Making minor adjustments to health management may result in higher returns for cow-calf and feedlot operators.
“I think there’s money being left on the table,” said Greg Dimmers, Metzger Vet Services veterinarian. “And potential things that could be done a little bit differently that can end up with a better-finished product at the end and everyone else with a little bit of extra money.”
Why it matters: Enhancing the health of cattle from birth to harvest can potentially lead to higher quality end products, better health for cow-calf and feedlot animals and stronger financial gain for producers.
Dimmers told attendees of Grey Bruce Farmers’ Week that there are opportunities to adjust calf-to-harvest management resulting in better overall health, and high-performing feedlot cattle with a consistent consumer-desired end product at harvest.
These initiatives could generate extra funds across the whole chain.
“We’ve got a huge window of opportunity to take a close look and see how we can do some of these things a little bit different to make some really substantial changes,” he said.
“We’ve taken a lot of our management and put it in a very narrow window of time in that calf’s life,” Dimmers said. “In doing so we’re expecting to create a perfect animal at harvest, 800-900 days after it was conceived.”
Pointing to calf management, he said calves are left alone until weaning when they encounter substantial life changes such as vaccinations, castration, dehorning, transportation, co-mingling and the impacts of weather.
Dimmers suggested there are areas where traditional treatments have room for improvement including the two months before a calf is born.
Revolutionary pre-natal programming research suggests how a mother cow is exposed to her environment, including heat and cold stress, mineral deficiencies and nutrition, impacts how the calf’s DNA-embedded instructions will express themselves throughout its life.
“If we change how we manage that cow during pregnancy we can actually affect the performance and how that calf responds, maybe from the perspective of a disease, well after it’s been put in a feedlot,” Dimmers said.
For example, the immune system of a calf develops in the second trimester. Depending on how the mother cow’s nutrition and exposure to weather are handled it could reflect an increased immune response for the calf in the feedlot.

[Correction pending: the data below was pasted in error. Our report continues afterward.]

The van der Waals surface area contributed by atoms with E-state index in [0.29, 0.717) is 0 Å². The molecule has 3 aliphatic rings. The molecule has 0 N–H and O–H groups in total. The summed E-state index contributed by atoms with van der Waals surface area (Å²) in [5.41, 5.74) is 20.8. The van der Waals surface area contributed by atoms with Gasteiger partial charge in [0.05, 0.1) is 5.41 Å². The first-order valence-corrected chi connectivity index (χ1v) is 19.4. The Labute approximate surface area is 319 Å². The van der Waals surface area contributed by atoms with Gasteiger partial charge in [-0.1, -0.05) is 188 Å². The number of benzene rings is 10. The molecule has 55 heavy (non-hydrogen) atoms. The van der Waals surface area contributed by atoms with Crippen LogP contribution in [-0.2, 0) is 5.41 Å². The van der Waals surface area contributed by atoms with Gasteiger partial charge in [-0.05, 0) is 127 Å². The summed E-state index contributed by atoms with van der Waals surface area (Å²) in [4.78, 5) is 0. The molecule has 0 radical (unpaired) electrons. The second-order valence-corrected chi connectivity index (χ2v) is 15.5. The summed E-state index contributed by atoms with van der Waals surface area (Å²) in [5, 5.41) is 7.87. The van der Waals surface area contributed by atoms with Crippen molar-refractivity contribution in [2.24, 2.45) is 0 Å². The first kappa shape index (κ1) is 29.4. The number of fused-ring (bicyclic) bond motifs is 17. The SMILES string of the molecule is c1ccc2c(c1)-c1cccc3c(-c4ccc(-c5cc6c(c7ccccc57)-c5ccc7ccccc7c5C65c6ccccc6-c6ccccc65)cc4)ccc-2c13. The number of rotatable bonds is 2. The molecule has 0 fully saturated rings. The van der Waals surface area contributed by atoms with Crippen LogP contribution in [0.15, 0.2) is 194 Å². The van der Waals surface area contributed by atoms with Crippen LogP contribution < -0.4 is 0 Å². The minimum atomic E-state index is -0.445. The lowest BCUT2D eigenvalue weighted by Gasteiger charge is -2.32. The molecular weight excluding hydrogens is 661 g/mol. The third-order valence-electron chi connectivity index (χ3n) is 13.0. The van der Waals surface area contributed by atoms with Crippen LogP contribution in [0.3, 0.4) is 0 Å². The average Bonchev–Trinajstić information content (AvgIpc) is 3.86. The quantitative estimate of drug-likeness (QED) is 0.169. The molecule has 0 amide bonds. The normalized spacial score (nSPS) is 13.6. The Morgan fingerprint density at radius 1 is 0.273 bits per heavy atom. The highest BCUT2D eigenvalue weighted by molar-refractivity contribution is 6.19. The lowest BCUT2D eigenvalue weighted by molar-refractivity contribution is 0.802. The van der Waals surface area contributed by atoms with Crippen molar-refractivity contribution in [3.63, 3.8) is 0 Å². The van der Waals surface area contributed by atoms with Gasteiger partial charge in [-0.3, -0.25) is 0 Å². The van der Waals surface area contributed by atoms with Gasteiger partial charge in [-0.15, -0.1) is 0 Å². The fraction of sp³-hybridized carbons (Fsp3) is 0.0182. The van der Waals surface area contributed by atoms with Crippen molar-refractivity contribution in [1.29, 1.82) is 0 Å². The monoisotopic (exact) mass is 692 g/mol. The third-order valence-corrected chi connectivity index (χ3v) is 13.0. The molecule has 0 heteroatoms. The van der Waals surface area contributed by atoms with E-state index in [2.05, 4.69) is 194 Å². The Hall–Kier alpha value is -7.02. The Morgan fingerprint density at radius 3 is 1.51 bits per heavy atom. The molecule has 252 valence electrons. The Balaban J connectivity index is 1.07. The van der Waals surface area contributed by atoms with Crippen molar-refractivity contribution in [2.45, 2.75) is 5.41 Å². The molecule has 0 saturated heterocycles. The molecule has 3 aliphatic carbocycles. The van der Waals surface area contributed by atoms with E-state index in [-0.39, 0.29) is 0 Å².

Dimmers said this research could potentially impact cow management as a tool to influence the development of growth performance, carcass characteristics and immune function in-utero.
Feedlots spend many resources managing variation, whether in weight, frame size, immunity, breed, bulls, heifers or steers, to transform it into a consistent product.
There are cow-calf management aspects that could create more consistency for the feedlot such as; testing feed and feeding mineral; managing the breeding season differently, and cow and calf vaccinations.
Sixty-six per cent of western cow-calf producers test feed, with only five per cent not using the results to modify feeding strategies and manage deficiencies. In Ontario 66 per cent of cow-calf operators never test feed.
“If we take a close look at setting the cow up for optimal reproductive performance, a large part of that has to do with a cow’s nutritional status,” said Dimmers. “Good nutritional management of the cow leads to a better reproductive performance.”
It’s not only managing rations to mitigate severe deficiencies where abnormalities are evident, he said, but marginal deficiencies where the consequences reveal themselves when the calf arrives at the feedlot and fails to respond due to an under-developed immune system.
The initial cost of mineral and feed testing may appear steep, but Dimmers believes the payback is there through narrower calving intervals, heavier calf weights and easier calving management.
Pulling the bull is a huge missed opportunity in Ontario, where most bulls remain with the herd.
Dimmers suggested cow-calf producers use the Beef Cattle Research Centre value of calving distribution calculator to compare their calving distribution against the industry average. The tool shows a lost opportunity or net return depending on how bull management is adjusted.
Using 100 cows as a sample, Dimmers’ calculations indicated a $20 to $40 per head increase if bull management was adjusted for tighter calving distribution. It would provide the feedlot with a more uniform calf crop and a reduced risk of calf scours or pneumonia because disease is easier to manage with tight calving intervals.
Vaccines have value
Finally, Dimmers touched on two essential viruses to vaccinate against Infectious Bovine Rhinotracheitis (IBR), which can reduce abortions by 60 per cent and Bovine Viral Diarrhea (BVD), which can reduce abortions by 45 per cent and increase pregnancy rates by five per cent.
“These viruses are massive. They cause reproductive problems in the cow-calf herd. They cause immune system problems in the calves,” said Dimmers. “I think everybody should be vaccinating. To me, it’s very straightforward. There are benefits to everybody involved using those vaccines.”
A 2015-16 survey indicated approximately 40 per cent of cattle producers are not vaccinating against BVD and 50 per cent against IBR, with eastern Canadian cow-calf operators under-vaccinating compared to their western counterparts.
The BVD vaccine costs approximately $9 per head, said Dimmers, but the cost of an infected calf is $60, increasing to $80 for every animal exposed on the feedlot by one infected calf.
Dimmers said to his knowledge there are no commercially available vaccines that don’t include both BVD and IBR, which means more education needs to happen around why they are necessary to increase usage.